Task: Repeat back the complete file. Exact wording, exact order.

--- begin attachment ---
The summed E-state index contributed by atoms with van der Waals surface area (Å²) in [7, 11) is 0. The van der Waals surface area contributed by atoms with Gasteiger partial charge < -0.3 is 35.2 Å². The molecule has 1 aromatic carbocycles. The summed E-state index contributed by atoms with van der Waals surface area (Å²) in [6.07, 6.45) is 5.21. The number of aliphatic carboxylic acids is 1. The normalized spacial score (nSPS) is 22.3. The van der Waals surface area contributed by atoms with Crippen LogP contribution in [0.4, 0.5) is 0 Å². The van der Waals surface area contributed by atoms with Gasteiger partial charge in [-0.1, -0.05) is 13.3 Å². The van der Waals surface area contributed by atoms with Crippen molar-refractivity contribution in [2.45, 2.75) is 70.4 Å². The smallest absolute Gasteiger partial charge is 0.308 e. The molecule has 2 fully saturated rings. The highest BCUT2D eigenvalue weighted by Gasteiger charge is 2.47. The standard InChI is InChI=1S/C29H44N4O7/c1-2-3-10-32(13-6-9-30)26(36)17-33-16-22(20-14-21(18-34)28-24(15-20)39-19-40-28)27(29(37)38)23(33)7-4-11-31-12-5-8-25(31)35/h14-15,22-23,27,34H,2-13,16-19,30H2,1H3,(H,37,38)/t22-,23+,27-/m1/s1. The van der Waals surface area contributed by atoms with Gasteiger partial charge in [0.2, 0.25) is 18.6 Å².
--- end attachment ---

The summed E-state index contributed by atoms with van der Waals surface area (Å²) in [7, 11) is 0. The van der Waals surface area contributed by atoms with Gasteiger partial charge < -0.3 is 35.2 Å². The molecule has 1 aromatic carbocycles. The summed E-state index contributed by atoms with van der Waals surface area (Å²) in [6.07, 6.45) is 5.21. The number of aliphatic carboxylic acids is 1. The normalized spacial score (nSPS) is 22.3. The van der Waals surface area contributed by atoms with Crippen LogP contribution in [0.4, 0.5) is 0 Å². The van der Waals surface area contributed by atoms with Gasteiger partial charge in [-0.1, -0.05) is 13.3 Å². The van der Waals surface area contributed by atoms with Crippen molar-refractivity contribution in [2.45, 2.75) is 70.4 Å². The smallest absolute Gasteiger partial charge is 0.308 e. The molecule has 2 fully saturated rings. The highest BCUT2D eigenvalue weighted by Gasteiger charge is 2.47. The standard InChI is InChI=1S/C29H44N4O7/c1-2-3-10-32(13-6-9-30)26(36)17-33-16-22(20-14-21(18-34)28-24(15-20)39-19-40-28)27(29(37)38)23(33)7-4-11-31-12-5-8-25(31)35/h14-15,22-23,27,34H,2-13,16-19,30H2,1H3,(H,37,38)/t22-,23+,27-/m1/s1. The van der Waals surface area contributed by atoms with Gasteiger partial charge in [0.2, 0.25) is 18.6 Å².